Cambodian “lost city” was mapped by archaeologists recently.
A 1,200 year-old “lost” city was discovered in a mountainous region in Camdodia, according to a report.
The city of Mahendraparvata, which predates Angkor War, was revealed by new laser-scanning technology and was more extensive that previously believed, according to the Sydney Morning Herald. The city includes temples hidden by jungles.
University of Sydney archaeologists found more than two dozen temples and some evidence of canals, roads, and dykes. Mahendraparvata was built around 350 years before Angkor Wat, the Hindu and Buddhist temple that is visited by millions each year.
“We see from the imagery that the landscape was completely devoid of vegetation,” Damian Evans, director of the University of Sydney’s archaeology center in Cambodia, told the Herald.
“One theory we are looking at is that the severe environmental impact of deforestation and the dependence on water management led to the demise of the civilization … perhaps it became too successful to the point of becoming unmanageable,” he said.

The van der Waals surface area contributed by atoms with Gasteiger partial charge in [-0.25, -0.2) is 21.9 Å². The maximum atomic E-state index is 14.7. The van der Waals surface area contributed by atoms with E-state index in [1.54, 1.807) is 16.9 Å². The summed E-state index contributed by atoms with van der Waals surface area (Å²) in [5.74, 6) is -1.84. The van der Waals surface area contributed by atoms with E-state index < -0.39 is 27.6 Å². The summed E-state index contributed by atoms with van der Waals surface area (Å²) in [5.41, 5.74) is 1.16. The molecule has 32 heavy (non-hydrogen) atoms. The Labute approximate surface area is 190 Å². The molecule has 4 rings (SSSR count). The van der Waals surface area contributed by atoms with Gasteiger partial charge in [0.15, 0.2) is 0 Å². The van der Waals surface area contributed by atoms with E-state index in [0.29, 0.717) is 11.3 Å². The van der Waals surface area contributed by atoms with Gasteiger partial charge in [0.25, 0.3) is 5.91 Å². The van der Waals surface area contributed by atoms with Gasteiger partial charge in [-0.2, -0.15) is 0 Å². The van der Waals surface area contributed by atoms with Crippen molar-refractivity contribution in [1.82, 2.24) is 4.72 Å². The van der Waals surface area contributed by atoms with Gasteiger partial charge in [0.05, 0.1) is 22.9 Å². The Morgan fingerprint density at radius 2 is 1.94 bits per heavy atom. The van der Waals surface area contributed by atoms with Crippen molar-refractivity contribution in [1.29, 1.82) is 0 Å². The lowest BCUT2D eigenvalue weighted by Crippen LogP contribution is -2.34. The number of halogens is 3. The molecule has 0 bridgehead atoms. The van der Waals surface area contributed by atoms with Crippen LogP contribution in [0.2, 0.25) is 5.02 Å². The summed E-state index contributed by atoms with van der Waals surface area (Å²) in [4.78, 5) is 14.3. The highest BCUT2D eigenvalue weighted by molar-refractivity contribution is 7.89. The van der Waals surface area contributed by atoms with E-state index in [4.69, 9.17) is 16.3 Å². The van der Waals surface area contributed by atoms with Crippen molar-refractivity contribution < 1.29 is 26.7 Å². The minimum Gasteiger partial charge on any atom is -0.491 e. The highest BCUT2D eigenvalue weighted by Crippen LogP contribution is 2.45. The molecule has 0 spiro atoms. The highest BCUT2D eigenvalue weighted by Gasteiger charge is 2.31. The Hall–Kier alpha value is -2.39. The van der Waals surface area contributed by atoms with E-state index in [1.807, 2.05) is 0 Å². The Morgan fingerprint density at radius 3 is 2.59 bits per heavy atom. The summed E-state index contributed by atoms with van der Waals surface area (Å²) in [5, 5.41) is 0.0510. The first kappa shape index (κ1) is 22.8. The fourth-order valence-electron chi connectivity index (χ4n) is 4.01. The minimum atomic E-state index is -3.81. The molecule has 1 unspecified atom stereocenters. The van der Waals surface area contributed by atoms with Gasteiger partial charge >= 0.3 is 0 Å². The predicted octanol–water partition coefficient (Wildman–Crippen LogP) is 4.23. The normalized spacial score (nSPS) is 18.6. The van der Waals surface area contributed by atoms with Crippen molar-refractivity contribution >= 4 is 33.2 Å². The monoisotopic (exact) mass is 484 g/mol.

However, Jean-Baptiste Chevance, who is director of the Archaeology and Development Foundation, told the Cambodia Daily that the Morning Herald’s report makes the discovery seem “very sensational.”
“The way they [the Sydney Morning Herald] put it together can make it feel very, very sensational,” he told the Daily. “To be honest, it’s not totally new—the technology was new—but most of the monuments were well-known,” he said.
He added: “It is an exaggeration to say a lost city has been found because if you’re working in Cambodia you know it’s been there since the 1900s.”
Chevance said that the new technology allowed researchers to uncover “a whole network of roads and dykes that were linking monuments that were already known.” He added that the team has been doing excavations in the area since 2008.
“We’re talking about a city that is more than 1,000 years old and is all underground. What you see at the site is what looks like termite hills. If you didn’t know, you might think it’s natural,” cartographer Stephane De Greef told the paper.